Thursday, September 6, 2018

Winemaker, Andrés Sánchez of Alcance


I was invited to a media and trade tasting lunch at Backstreet Cafe with Andrés Sánchez, the winemaker for Alcance, a Jackson Family winery. As guests arrived, we were greeted with a glass of lightly chilled Alcance Chardonnay 2016, a perfect start for a hot summer day in Houston.
This rich and elegant Chardonnay is grown on granitic soils in a coastal mountain vineyard in the Valle de Itata. Despite my multiple wine classes, this was a growing area with which I was not familiar. This vineyard is located between the Andes Mountains and the Pacific Ocean about 12 miles from the coast which as Sánchez pointed out adds a nice sea influence to the wine. The Chardonnay was pleasantly fresh with light citrus notes and a touch of butterscotch with a distinct saline mineralty throughout the slightly creamy finish. 

A mixed appetizer platter with Gulf Coast Beignets, duck spring rolss, asparagus and zuchini flatbread, and lump crab cakes on red pepper beurre blanc were brought out to the group as Sánchez continued. The Alcance story begins in 1988 when Jess Jackson and son-in-law, Don Hartford came down to Chile in search of land. Jackson, who had founded Kendall-Jackson Wine Estates in 1982 was seeking a new project. Sánchez recalls Jackson telling him to "forget everything you think you know about grape growing for wine in Chile," and more importantly, "don't listen to others, go out and taste the land." After a thorough search of the country and tasting wines from everywhere, the group rented a winery and made their first wine in 1993. Sánchez said the wines in today's lineup were the reflection of that search. 

Our next pour was the Alcance Merlot 2015 from the El Maitén vineyard in the Valle del Maule. This vineyard area lies west of Talca, the region's largest city. Sánchez stated that this growing area has clay-rich soils that Merlot loves. The wine itself is gently treated with only 10% seeing 18 months in new French Oak resulting in a lighter, fresher style of Merlot bursting with dark plum character with a soft, lush finish. As we tasted, burrata with grilled peppers, eggplant, olives, and tomatoes on pesto with pita bread arrived to the table. 

Next up was the Alcance Carmenère 2014. Sánchez started by questioning how the grape could have been confused with Merlot in Chile for so long. His own experience has shown how very different the two grapes actually are from both the appearance of the leaves and the grapes and even more telling the difference in the ripening schedule. He mentioned that the Merlot is typically harvested in mid to late March while the Carmenère is picked in the middle of May, over a month and a half difference. He discussed how he finds the grape somewhat difficult to work with as picking too early can create a wine with heavy green notes and despite his best efforts it can also have a bit of a hollow feeling mid-palate that requires an added bit of Cabernet Sauvignon for more substance. I found the wine to be nicely spicy with no green notes, primarily aromas and flavors of ripe blackberries with a black pepper note through the lengthy finish. This wine was also sourced from the El Maitén Estate Vineyard.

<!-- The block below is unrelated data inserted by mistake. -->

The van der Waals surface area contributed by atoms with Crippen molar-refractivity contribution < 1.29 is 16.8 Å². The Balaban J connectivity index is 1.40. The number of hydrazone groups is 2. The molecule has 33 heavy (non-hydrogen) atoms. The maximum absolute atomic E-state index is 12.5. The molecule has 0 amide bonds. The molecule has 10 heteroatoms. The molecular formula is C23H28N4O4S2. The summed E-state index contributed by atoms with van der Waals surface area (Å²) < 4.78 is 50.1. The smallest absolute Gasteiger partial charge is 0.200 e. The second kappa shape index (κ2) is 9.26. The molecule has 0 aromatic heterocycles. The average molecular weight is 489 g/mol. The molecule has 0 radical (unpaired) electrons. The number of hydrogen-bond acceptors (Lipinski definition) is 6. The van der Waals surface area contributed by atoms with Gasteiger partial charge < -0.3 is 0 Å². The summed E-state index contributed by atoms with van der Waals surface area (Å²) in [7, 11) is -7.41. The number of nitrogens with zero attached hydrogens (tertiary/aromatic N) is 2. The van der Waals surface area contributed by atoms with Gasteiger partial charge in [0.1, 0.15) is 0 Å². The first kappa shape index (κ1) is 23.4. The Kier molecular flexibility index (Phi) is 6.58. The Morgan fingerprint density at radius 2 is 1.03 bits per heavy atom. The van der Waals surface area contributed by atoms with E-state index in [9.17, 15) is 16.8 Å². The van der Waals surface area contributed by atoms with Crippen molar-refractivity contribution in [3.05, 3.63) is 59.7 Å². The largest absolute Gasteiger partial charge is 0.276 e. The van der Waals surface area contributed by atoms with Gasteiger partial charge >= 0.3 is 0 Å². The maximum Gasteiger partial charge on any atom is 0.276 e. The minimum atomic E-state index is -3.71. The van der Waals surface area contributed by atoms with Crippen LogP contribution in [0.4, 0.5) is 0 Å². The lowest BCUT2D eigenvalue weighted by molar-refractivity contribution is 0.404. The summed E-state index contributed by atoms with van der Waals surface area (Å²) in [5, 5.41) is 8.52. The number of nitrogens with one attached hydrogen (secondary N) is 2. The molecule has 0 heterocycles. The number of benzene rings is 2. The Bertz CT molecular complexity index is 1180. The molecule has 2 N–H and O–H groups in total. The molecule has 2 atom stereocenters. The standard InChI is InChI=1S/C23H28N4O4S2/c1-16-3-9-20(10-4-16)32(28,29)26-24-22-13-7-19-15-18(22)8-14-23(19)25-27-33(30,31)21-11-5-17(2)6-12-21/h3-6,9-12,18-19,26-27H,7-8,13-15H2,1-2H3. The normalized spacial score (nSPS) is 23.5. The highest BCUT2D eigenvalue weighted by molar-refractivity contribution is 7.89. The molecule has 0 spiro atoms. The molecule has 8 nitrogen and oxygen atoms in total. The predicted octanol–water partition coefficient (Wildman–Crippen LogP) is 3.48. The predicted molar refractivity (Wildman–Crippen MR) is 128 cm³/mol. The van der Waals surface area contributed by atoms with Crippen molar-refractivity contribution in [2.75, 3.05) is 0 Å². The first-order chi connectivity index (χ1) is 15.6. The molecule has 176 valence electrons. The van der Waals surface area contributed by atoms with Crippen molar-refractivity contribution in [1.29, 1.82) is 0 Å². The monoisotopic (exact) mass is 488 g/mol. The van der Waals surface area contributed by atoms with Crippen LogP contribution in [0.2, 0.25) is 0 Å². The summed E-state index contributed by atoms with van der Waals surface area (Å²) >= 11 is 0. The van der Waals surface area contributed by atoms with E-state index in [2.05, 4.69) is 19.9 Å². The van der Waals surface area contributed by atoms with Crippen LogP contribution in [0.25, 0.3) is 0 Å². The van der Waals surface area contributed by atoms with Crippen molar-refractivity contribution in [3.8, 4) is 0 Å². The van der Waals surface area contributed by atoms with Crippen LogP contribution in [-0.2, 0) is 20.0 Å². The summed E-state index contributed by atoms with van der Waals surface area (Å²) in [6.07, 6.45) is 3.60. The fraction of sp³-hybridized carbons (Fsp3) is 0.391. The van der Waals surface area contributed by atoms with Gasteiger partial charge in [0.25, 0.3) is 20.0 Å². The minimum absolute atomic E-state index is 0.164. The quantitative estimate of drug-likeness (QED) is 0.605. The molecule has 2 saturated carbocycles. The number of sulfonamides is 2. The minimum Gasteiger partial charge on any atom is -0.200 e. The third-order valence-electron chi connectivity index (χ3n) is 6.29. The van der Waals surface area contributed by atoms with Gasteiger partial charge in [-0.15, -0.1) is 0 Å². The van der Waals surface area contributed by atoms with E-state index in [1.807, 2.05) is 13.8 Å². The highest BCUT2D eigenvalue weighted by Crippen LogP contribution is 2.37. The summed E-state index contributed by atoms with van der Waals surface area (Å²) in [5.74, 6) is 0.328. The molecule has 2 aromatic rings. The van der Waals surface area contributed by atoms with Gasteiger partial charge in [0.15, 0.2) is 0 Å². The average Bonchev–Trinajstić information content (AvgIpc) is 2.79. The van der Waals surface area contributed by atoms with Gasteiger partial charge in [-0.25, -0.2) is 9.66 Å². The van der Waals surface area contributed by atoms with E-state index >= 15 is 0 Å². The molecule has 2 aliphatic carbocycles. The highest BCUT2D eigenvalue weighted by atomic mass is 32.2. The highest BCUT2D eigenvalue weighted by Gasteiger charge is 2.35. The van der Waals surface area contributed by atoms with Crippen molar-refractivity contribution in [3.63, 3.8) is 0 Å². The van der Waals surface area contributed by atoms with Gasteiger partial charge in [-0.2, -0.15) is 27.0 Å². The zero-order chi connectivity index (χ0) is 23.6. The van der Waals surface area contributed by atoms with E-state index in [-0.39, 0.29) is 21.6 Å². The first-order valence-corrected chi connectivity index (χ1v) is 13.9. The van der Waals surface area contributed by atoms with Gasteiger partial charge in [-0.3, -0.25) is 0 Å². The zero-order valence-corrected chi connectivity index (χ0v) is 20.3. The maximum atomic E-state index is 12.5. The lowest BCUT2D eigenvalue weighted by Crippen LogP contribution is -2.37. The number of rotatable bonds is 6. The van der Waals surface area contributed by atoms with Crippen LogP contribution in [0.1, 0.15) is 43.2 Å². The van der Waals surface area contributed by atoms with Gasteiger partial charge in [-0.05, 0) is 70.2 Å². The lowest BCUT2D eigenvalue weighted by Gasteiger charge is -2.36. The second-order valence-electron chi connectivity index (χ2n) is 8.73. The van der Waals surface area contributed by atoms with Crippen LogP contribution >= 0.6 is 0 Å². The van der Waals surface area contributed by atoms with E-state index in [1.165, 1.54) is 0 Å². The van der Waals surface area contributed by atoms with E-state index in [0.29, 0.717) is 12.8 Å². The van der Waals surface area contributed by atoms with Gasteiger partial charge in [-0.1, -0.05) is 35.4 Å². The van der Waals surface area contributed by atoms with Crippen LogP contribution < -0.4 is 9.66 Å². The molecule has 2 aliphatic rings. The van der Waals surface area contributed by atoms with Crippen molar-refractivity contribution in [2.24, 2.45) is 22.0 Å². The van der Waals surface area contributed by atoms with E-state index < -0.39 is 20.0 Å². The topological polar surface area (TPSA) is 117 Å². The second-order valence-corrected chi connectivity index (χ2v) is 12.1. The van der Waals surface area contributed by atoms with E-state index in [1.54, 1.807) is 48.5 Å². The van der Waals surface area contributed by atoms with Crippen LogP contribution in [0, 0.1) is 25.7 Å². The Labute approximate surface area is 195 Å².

My red pear salad with red lettuce, bleu cheese, dried cranberries, candied walnuts, and pomegranate in balsamic vinaigrette arrived as the Alcance Cabernet Sauvignon 2015 was poured. This 100% Cabernet Sauvignon comes from their El Principal Vineyard in the Maipo Valle. This wine exhibited classic Cabernet aromas and flavors and was definitely ready to drink now. The gentleman across the table from me had ordered the red corn chicken enchiladas, a Backstreet Cafe favorite, which comes with corn pudding and green beans, which he was kind enough to share with me as he was enjoying it so much with the wine.

The next pour was the Bravura 2013. This proprietary red blend's name means courage in Spanish though it takes no bravery to enjoy this wine.The label was inspired by a Chilean dance. Though the nose was a bit austere, the wine had good structure with a a nice freshness and dense tannins with a persistent mixed berry finish. The wine is a Bordeaux blend that is sourced from the highest quality areas of the Maipo Valley Estate, it is only produced in the best years and always in limited quantities.

As the final wine, the Alcance Vigno Carignan 2014, was poured, seared lamb chops with sautéed arugula and savory bread pudding arrived for the entire group to taste alongside. Sánchez shared that Carignan was commonly grown in the Valle Del Maule in the 1940s. He stated that the variety is even mentioned in historical Chilean wine books from over a hundred years ago though no one is sure who originally brought the vines over. He founded an organization that includes fourteen high quality growers called the VIGNO Association of Chile with the goal of promoting old vine Carignon that has been head pruned and dry-farmed. Sánchez oversees fourteen acres of Carignan that are approximately 50-70 years old. The wine was definitely a welcome surprise for the table with its light floral nose with juicy red berry flavors, refined tannins, fresh acidity, and a lingering finish. It was a perfect pairing with the lamb chops.

It was a great pleasure to meet Andrés Sánchez and to learn more about Chile. Sánchez was born in Santiago but now lives in the city of Talca. He has watched the country change and grow and enjoys life in the less populated area in which he now lives. The stories he shared and the wines we tasted were as he said, "A neat way to understand Chile from a different perspective."